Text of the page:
How What You Eat Can Affect Your Risk of Cancer

An oncology dietitian offers advice on designing your diet for health.

It’s no secret that the food we eat has a big impact on our health. Research suggests that certain foods can increase—or decrease—a person’s risk of getting certain diseases, including cancer.

Wondering how to optimize your plate for prevention? Stacy Shappley, an oncology dietitian at UNC REX Healthcare, offers these tips for eating well and reducing your risk of cancer:

  1. Eat a plant-based diet.

“One of the most important recommendations to help reduce a person’s risk for cancer development is for them to follow a plant-based diet,” Shappley says. That doesn’t mean that you have to go completely vegetarian. A plant-based diet puts a bigger emphasis on fruits, vegetables, whole grains, beans, nuts—essentially anything that comes from the ground—with smaller portions of animal products.

Research shows that a plant-based diet has the potential to reduce the risk of many types of cancers, Shappley says, particularly colorectal, breast and gastrointestinal cancers.

The reason? “Part of it comes from the nutrients you get from plant-based foods, including various vitamins, minerals and fiber,” she says. “Plant foods also help promote a healthy weight, and being overweight is one of the leading risk factors in terms of cancer development.”

  1. Embrace variety.

Despite its name, a plant-based diet doesn’t mean eating the same salad for every meal. In fact, the bigger the assortment of food, the more cancer-fighting nutrients your body gets.

“I don’t want people to focus on one specific food. What is more important is the variety of foods they’re eating,” Shappley says. “Cauliflower, for example, can’t provide you with all the different nutrients your body needs. If someone refuses to eat cauliflower, they won’t miss out on those nutrients as long as they’re eating a variety of other plant foods.”

The same goes for other areas of your diet. Not a fan of brown rice? Try quinoa, barley, farro or other whole grains as a replacement.

Another way to add variety into your diet: Experiment in the kitchen.

“Taste and food preference can change as you age, and different cooking methods can affect the flavor and texture of food,” Shappley says. “Have fun in the kitchen and try different cooking methods. You might find that those boiled Brussels sprouts that you hate are delicious when you roast them.”

  1. Limit processed meats and red meat, alcohol and foods that can cause weight gain.

Processed meats—or meat that has been cured, smoked or undergone other processes to transform flavor or improve preservation—are carcinogenic, according to the World Health Organization’s International Agency for Research on Cancer. Once eaten, they can lead cancer-causing compounds to form inside the body.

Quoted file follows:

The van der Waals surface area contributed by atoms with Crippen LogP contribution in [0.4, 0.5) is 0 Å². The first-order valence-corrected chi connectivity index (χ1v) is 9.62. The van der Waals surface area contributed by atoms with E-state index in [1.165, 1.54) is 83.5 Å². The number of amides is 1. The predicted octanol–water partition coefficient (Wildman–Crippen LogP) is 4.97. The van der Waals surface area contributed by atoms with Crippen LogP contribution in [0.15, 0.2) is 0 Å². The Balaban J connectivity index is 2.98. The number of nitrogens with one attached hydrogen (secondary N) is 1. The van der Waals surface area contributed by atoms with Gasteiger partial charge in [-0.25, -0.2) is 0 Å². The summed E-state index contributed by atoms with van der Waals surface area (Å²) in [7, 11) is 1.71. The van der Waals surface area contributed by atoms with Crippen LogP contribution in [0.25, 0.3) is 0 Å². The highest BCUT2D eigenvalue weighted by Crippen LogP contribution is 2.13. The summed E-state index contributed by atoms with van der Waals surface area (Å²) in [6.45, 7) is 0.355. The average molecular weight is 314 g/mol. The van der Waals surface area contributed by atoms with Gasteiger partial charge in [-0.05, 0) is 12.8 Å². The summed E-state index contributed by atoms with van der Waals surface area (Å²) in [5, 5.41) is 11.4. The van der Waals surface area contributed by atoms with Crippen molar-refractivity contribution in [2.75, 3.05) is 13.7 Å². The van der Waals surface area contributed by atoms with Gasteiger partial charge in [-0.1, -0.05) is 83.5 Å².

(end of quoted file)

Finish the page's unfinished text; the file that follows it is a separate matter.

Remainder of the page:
The agency also says red meat is probably carcinogenic. When cooked at high temperatures, including grilling and charring, carcinogens can form. Frequent consumption of red meat may also increase a person’s risk of cancer, particularly colorectal cancer.

“Because of this, we encourage more lean chicken, other poultry and fish—but we still want to have those in controlled portion sizes as well,” Shappley says. “If you’re going to eat red meat, the American Institute for Cancer Research (AICR) says to limit your intake to no more than 18 ounces per week. In addition, use marinades to precook the meat and lessen the time on the grill. You can also add a layer of foil to the grill while cooking to prevent fat dripping down and causing flames that will char the meat and cook it at higher temperatures. Consider other cooking methods, such as baking and using a slow cooker, too.”

Another cancer contributor: alcohol consumption. “For women, the AICR recommends having no more than one drink per day and for men no more than two,” Shappley says. “But for women who have a greater risk of breast cancer, for example, it’s recommended to have no more than two or three drinks per week.”

Because obesity can also put people at a higher risk for cancer, Shappley recommends limiting high-calorie foods that can contribute to weight gain. This includes sugary drinks, fried foods, fast-food items and other processed junk foods.

“Not only do these foods contribute to obesity, but they also tend to be lacking in important nutrients,” she says. “They have limited amounts of vitamins, minerals, antioxidants—all of those essential cancer-fighting properties that plant-based foods have.”

  1. Don’t do it all at once.

Feeling overwhelmed? Don’t try to overhaul your diet all at once, Shappley says. Instead, start with one manageable change that you can easily maintain. As that first change becomes habit, you can modify your diet further.

“A lot of times clients will want a specific diet or meal plan, but once they finish those meals, they go back to their unhealthy habits,” Shappley says. “Look for opportunities to make maintainable changes that you can implement across a lifetime.”

If you’re ready to change your diet, talk to your doctor about a referral to a dietitian. UNC Wellness Centers and REX Wellness Centers also offer resources for community members.